You could be burned out from your IT job and not even know it.
Even if you don’t like your job or don’t get paid what you deserve, it doesn’t necessarily mean you will suffer from burnout. While those could be contributing reasons for feeling burned out on the job, there are usually other factors that reinforce the root cause leading to burnout. Some causes of job burnout include a lack of control, unclear job expectations, workplace stress, work-life imbalance, and more.
Burning out occurs slowly. It’s similar to a lit candle that melts down over time: Once the wick is used up, the candle’s flame goes out.
SEE: 10 ways to prevent developer burnout (free PDF) (TechRepublic)
Our minds internally feed on increasing stimuli from stressors, and we react externally in ways that are not good for our bodies. Often these adverse reactions affect those around us as well, which only exacerbates the stress, leading to greater problems in our personal and professional lives. We all have our own unique wiring and chemistry, and what one person might laugh off as trivial could be the proverbial last drop in the bucket to another.
Watch for these potential signs of burnout. This isn’t an exhaustive list, but rather a starting point for any IT pro who thinks they might be suffering from burnout.
Some IT pros will read this first sign and scoff. You may support dozens or thousands of end users, all eager to get their problems resolved first; this sometimes comes with little regard for their coworkers, including the IT professional they came to for help.
It can be easy to “lose it” on someone, especially if they’re being rude or crass. While irritability is a perfectly natural reaction in customer service-oriented positions, it’s the degree of irritation that marks the distinction between someone who needs to take a five-minute break and someone who may be at their wits’ end.
IT work tends to demand attention to detail. If you feel indifferent, whatever problem you’re expected to fix will likely snowball, and you will continue to lose interest in your job. Feelings of indifference create an endless loop that typically leads to administrative action by management if unchecked.
3. Low morale
Our level of morale has a direct effect on how well (or not) we perform our job functions. If even one team member has low morale, it can affect the entire team–possibly even leading other team members to burn out.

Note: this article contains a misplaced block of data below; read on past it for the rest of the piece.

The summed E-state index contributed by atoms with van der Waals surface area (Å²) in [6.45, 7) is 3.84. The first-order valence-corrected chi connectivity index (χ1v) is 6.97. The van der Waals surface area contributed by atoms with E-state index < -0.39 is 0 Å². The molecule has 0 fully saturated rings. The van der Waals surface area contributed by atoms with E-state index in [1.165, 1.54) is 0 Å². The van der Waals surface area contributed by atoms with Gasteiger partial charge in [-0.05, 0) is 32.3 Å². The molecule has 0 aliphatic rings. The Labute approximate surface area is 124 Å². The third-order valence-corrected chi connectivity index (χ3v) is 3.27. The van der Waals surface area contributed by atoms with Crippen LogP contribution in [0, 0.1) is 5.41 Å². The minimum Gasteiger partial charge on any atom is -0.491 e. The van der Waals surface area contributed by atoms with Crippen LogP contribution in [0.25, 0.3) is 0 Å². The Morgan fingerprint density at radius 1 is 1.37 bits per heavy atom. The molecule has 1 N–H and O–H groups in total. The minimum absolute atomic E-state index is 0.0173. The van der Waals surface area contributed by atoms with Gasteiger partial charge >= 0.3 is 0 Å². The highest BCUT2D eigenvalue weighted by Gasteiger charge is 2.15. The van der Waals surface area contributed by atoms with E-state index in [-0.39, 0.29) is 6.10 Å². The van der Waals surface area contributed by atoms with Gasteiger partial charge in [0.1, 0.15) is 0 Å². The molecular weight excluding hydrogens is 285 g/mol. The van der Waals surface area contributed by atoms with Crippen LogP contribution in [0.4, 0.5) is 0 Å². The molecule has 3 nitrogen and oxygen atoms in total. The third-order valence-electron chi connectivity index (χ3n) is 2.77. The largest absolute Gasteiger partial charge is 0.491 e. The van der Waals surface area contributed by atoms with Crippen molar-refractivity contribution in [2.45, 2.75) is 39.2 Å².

We’ve all had the feeling of being let down when we believed something was going to be better or different from how it turned out. This is not exclusive to work; however, sometimes the repetitive nature of handling similar requests or performing the same tasks over and over can cause this feeling of disillusionment to take hold.
5. Emotional outbursts
Emotions affect our thoughts, speech, and actions. Similar to irritability, being emotional does not necessarily mean we are under duress–it depends on the degree with which we let emotions dictate our actions and words. For example, responding with anger or even threatening violence because your lunch break is accidentally interrupted is not an appropriate response to a request.
6. Depression or other mental health conditions
Depression and other mental health conditions must be diagnosed by a medical doctor or mental health professional, and I am not a doctor or a therapist. If you’re at an emotional low point that you can’t seem to shake, especially when you’re at work, consider seeking professional help. In the short term, it might be beneficial to vent to a friend or supervisor about work issues and air your grievances.
SEE: Photos: 10 apps to help manage work stress and mental health (TechRepublic)
7. Shortness of breath and other physical symptoms
Stress and anxiety have been proven to affect our bodies with physical symptoms. Issues range from tight joints, neck and back pain, and tenseness to shortness of breath or tightness in the chest, which could be symptoms of life-threatening ailments and warrant immediate medical attention. If you feel any of these symptoms, get checked by your doctor. For health-related concerns that stem from stress or anxiety, try taking a few minutes throughout the day to refocus through mindfulness exercises you can do at your desk, or step outside for fresh air, sunlight, or a stretch to help you decompress.
We are at work for an average of eight hours a day, and that exacts a toll on us holistically. Feeling tired after work is common, but feeling drained an hour into your day could be an indicator that something is not quite right. By reflecting on your troubles or concerns, it might help you to zero in on the cause and develop a plan to resolve the internal conflict, bringing some relief and a sense of renewed energy.
If you’re usually social at work and then you start isolating yourself, consider what has changed personally or professionally. You might benefit from speaking with someone at your company or a maybe a therapist.